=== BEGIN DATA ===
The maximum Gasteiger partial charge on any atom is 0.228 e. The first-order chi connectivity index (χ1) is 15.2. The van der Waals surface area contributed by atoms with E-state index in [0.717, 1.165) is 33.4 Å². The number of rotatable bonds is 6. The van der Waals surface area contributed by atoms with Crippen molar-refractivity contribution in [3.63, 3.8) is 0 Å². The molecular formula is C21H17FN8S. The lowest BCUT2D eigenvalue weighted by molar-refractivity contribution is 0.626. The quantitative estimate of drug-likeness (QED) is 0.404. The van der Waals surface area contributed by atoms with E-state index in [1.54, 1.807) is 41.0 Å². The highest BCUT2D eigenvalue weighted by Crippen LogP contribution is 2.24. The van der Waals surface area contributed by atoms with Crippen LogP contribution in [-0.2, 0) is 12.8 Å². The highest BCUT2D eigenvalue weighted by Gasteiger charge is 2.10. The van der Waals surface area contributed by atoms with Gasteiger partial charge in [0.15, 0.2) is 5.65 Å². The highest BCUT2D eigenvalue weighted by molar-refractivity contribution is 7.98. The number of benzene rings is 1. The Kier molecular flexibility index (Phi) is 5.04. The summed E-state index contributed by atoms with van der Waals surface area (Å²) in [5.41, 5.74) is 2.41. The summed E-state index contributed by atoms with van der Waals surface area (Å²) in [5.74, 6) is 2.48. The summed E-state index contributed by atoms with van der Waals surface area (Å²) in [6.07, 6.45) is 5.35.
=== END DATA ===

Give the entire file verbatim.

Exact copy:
The maximum Gasteiger partial charge on any atom is 0.228 e. The first-order chi connectivity index (χ1) is 15.2. The van der Waals surface area contributed by atoms with E-state index in [0.717, 1.165) is 33.4 Å². The number of rotatable bonds is 6. The van der Waals surface area contributed by atoms with Crippen molar-refractivity contribution in [3.63, 3.8) is 0 Å². The molecular formula is C21H17FN8S. The lowest BCUT2D eigenvalue weighted by molar-refractivity contribution is 0.626. The quantitative estimate of drug-likeness (QED) is 0.404. The van der Waals surface area contributed by atoms with E-state index in [1.54, 1.807) is 41.0 Å². The highest BCUT2D eigenvalue weighted by Crippen LogP contribution is 2.24. The van der Waals surface area contributed by atoms with Crippen LogP contribution in [-0.2, 0) is 12.8 Å². The highest BCUT2D eigenvalue weighted by Gasteiger charge is 2.10. The van der Waals surface area contributed by atoms with Gasteiger partial charge in [0.15, 0.2) is 5.65 Å². The highest BCUT2D eigenvalue weighted by molar-refractivity contribution is 7.98. The number of benzene rings is 1. The Kier molecular flexibility index (Phi) is 5.04. The summed E-state index contributed by atoms with van der Waals surface area (Å²) in [5.41, 5.74) is 2.41. The summed E-state index contributed by atoms with van der Waals surface area (Å²) in [5.74, 6) is 2.48. The summed E-state index contributed by atoms with van der Waals surface area (Å²) in [6.07, 6.45) is 5.35.